I’m sitting here thinking about my 64 years as a sister of a Down Syndrome brother and my 48 years as a speech pathologist. It has been a journey. It’s years of making mistakes, learning how to admit it and toss away my ego, finding ways to connect in innovative with my clients and families, and finding the strength to serve my clients and families with the energy they deserve. It’s all a process.
I learned the innovative piece by always stretching my creative nature to utilize all I’ve learned in the arts, history, sports, and life. Age is not a definitive force that provides you with knowledge. Believe me not all older people have wisdom. However, if you use your experiences and mistakes to build a body of work, it enables you to continually learn and provide care in a meaningful way.
I started in Fairfax County School District in northern Virginia in 1970. I’m now in my 39th year in private practice in Philadelphia. I should say it all started when I was 5 years old and my brother was born. It created a new universe for me. I don’t think I ever appreciated how much he influenced me until he passed away October 5, 2017.
I remember playing with him. Teasing him. Yelling at him when he perseverated so much that you needed to leave the room or the house. Laughing with him as he acted in his silly way. Dancing with him in the living room as he watched Bandstand or listened to music on his radio (which he carried with himself all around the house). He also carried baseball cards in a shoebox from room to room.
As a young girl I took Bobby to the beach, walked endlessly on the beach with him, and walked around Marvin Gardens with him. He watched me play golf tournaments, play in basketball games, and went to the driving range with me. He cheered as I hit shots good or bad. It was a connection.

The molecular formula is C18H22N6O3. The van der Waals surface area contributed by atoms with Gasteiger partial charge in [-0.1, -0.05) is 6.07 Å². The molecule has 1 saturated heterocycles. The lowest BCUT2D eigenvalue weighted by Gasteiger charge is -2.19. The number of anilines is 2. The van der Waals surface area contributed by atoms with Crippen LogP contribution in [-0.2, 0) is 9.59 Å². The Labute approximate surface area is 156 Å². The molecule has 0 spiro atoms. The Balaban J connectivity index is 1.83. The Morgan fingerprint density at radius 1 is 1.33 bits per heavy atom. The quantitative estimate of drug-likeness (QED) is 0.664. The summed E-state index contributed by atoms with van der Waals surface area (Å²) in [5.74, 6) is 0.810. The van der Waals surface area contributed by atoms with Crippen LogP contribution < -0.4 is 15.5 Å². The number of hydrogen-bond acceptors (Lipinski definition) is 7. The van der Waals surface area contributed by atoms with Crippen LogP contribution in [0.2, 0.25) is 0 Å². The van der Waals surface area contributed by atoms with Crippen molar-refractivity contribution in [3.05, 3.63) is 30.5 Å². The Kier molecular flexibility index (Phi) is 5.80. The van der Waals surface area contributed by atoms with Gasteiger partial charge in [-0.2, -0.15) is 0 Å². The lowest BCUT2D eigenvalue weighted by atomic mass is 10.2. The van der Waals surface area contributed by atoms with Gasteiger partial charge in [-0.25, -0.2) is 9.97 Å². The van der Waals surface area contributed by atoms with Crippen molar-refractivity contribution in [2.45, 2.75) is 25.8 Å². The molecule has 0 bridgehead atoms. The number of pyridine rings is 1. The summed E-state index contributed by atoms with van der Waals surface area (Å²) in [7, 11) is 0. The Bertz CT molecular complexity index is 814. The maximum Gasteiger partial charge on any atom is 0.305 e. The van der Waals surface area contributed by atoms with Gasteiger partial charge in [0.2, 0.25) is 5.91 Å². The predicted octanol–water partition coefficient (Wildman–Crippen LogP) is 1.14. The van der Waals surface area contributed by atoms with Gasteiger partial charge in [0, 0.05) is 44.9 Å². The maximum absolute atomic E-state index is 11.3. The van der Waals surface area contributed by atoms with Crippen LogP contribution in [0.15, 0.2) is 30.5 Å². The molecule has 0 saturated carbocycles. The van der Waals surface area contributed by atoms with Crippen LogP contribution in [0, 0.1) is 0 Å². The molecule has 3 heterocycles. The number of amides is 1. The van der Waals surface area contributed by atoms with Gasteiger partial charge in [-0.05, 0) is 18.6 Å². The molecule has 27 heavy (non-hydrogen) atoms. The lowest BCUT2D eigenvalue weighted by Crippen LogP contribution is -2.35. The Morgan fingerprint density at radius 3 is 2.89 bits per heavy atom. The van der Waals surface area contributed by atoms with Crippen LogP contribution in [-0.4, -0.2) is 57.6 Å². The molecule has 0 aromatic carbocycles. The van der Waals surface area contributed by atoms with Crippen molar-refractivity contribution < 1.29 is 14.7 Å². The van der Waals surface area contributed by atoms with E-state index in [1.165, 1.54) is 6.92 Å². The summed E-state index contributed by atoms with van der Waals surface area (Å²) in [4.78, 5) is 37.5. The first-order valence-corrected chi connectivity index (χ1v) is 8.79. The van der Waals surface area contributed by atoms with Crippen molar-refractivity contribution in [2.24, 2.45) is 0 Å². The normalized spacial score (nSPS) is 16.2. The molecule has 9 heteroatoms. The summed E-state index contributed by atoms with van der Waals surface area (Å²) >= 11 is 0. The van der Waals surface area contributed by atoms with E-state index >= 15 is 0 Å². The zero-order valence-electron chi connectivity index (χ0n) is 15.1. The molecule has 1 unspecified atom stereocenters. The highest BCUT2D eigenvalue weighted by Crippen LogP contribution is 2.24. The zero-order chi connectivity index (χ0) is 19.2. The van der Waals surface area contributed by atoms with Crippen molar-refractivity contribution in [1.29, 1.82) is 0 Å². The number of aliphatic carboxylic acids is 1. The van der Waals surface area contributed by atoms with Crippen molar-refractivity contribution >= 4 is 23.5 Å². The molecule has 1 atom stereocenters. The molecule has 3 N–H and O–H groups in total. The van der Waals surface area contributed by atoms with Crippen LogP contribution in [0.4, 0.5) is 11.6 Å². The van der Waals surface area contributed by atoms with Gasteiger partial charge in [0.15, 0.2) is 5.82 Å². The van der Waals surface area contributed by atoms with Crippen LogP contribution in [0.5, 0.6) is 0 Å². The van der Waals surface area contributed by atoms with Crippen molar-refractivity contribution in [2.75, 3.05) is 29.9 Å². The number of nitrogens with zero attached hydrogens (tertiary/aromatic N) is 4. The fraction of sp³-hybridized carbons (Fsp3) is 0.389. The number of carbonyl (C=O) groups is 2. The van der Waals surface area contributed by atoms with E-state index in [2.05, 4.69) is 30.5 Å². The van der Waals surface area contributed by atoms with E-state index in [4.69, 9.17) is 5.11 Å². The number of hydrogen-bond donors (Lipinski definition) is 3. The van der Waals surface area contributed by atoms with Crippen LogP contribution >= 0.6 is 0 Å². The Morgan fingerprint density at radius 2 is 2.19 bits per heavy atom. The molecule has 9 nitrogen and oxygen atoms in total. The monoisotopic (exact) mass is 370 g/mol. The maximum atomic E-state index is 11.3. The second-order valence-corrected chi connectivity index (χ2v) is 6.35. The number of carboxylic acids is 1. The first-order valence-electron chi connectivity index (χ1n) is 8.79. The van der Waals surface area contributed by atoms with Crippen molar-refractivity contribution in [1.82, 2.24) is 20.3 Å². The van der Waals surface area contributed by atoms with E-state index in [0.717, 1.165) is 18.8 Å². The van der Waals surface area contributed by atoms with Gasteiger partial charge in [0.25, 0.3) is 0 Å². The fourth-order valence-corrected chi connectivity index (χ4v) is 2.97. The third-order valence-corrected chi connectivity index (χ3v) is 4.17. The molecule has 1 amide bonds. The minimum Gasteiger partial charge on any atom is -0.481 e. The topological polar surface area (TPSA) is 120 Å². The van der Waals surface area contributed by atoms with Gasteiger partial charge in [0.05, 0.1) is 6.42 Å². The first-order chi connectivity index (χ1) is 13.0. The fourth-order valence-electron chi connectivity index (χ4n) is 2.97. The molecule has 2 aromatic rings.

He was lower functioning, but did have a wry sense of humor. That was noted as he aged and evident when he was in the nursing home his last 6 months. They diagnosed him with Downs Dementia, but I’m not certain that was it.
Anyway I look back on how he influenced my decision to be what I am today, a speech pathologist. I enjoyed the intellectual properties of “language”. I enjoyed the theories of language development and how to use “language” in different ways to improve the language capabilities of my clients. “Language” is the entrance of our brains acceptance of the arts, communication, and life. We use it in several forms. We use it as we paint, as we create music, as we dance, as we laugh or yell, as we cry or weep. It’s all language. It is the structure of our intellect, it is our voice in good times or bad, in happy times or sad. It’s how we display ourselves in public or private. It’s the “all” of our being. We always find a way to communicate our losses or gains. Our anger or happiness. Our emotions are evoked through our language system whether it be words or gestures. It’s all language.
Now that’s what I’ve grown into as a speech pathologist. I accept all forms of language and all uses of it. With that knowledge I grow daily as a therapist. It’s all about acceptance.
I learned how to accept Bobby when I was a little kid as he intruded into our prior quiet family life. It all changed. The dynamic of having a handicapped child in a family can never be understood unless it happens to you. It’s all about acceptance.